Steffen Ducheyne writes …
The research team at Otago has kindly invited me to discuss some of the central ideas of my recent monograph “The main Business of Natural Philosophy”: Isaac Newton’s Natural-Philosophical Methodology. My aim in this and next week’s guest post is not to give a complete overview of my book, but rather to bring some salient features of Newton’s methodology to the fore insofar as they are relevant for the speculative-experimental distinction.
Newton sought to separate hypotheses from demonstrations from within natural or experimental philosophy. This, in my view, adds an interesting dimension to the speculative-experimental distinction, for it shows how the distinction was transformed and introduced in the realm of natural philosophy. Newton’s preoccupation with methodological rigour and his distaste of hypotheses led him to explicate the conditions under which our conclusions about the physical world are to be considered as truthful. In this process, he would develop a highly sophisticated methodological position the kind of which had never been seen before.
Before turning to a discussion of Newton’s methodology proper, however, I would like to say something on how I have approached Newton’s methodology. Oftentimes, Newton’s methodology has been approached as if it was a stable given that remained fixed throughout his natural-philosophical career. In my book I have argued that Newton’s methodological views developed alongside with his natural-philosophical research. In Chapter 5, moreover, I distinguish between four distinct phases in the development of Newton’s methodological thought. Furthermore, although Newton clearly favoured his Principia-style methodology, which sets out to physico-mathematically ‘deduce’ causes from their effects, and considered it as the one to be followed ideally, Newton also relied on different methodologies. For instance, in the demonstrative parts of the Opticks he made use of a mixed mathematics treatment and in its speculative parts he proposed hypotheses to be investigated further. In my monograph I have called attention to important diachronic and synchronic differences in Newton’s methodological thought.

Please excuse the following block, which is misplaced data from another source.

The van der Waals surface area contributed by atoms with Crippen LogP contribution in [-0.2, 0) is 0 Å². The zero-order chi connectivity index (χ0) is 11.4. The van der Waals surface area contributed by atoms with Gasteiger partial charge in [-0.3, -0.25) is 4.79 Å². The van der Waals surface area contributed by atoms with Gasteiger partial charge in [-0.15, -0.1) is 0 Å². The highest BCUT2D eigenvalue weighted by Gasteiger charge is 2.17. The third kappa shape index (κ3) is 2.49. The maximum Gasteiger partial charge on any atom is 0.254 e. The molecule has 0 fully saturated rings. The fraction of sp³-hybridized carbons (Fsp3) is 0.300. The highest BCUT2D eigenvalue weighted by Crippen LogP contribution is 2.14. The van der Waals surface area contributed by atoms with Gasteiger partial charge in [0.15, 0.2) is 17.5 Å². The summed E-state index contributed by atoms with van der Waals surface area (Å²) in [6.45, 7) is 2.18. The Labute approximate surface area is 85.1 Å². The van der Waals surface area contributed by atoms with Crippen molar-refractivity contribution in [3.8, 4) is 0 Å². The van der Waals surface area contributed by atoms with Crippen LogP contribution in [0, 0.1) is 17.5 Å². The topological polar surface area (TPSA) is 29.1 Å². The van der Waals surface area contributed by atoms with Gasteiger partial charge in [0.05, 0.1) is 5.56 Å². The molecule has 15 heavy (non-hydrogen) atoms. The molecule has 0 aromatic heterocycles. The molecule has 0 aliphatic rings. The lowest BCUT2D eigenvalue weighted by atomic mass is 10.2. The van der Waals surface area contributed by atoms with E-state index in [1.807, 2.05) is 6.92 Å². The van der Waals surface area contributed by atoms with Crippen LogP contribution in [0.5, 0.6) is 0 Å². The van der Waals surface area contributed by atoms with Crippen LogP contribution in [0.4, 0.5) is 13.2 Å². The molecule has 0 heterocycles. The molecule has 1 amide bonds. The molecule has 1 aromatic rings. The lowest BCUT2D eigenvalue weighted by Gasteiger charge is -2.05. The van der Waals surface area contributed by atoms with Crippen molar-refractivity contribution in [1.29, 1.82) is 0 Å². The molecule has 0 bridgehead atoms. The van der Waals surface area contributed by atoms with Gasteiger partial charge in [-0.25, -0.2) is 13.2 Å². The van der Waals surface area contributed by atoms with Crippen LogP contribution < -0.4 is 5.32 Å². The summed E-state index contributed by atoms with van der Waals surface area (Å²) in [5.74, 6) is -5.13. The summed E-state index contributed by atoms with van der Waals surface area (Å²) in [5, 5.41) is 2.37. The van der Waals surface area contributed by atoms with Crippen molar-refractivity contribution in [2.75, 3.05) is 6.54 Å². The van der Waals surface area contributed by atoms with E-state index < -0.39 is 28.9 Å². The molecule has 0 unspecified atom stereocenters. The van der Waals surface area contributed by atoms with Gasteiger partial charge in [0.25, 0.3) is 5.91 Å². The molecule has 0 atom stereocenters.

Newton’s first optical paper (1671/2) was not only a scientific debut, he also introduced a new methodological ideal on how knowledge about the empirical world is to be established. That ideal consisted in deducing causes from phenomena with demonstrative certainty. In the unedited version of his first optical paper, Newton stated the following on his theory of the heterogeneity of white light: “For what I shall tell concerning them [i.e. colours] is not a Hypothesis but most rigid consequence, not conjectured by barely inferring ’tis thus because not otherwise or because it satisfies all phænomena […] but evinced by ye mediation of experiments concluding directly & without any suspicion of doubt.” In the same period, he criticized the use of hypotheses in natural philosophy. At this point, important features of Newton’s methodological views were in place: his rejection of hypotheses, his ideal of deducing causes from phenomena, his conviction that by injecting mathematics into natural philosophy the latter could partake in the certainty of the former, his endeavour to draw conclusions from experiments, and his desire to treat of light ‘abstractly’, i.e. without making statements on the nature of light. Yet, as I argue in detail in Chapter 4, Newton’s methodological position was at that point still lacking elaboration and justification. That Newton did not provide much detail on how the heterogeneity of white light is derived from the experimentum crucis illustrates the lack of elaboration that characterized Newton’s early methodological views. In next week’s post I will summarize just how Newton’s methodological views developed from the publication of the first edition of the Principia in 1687.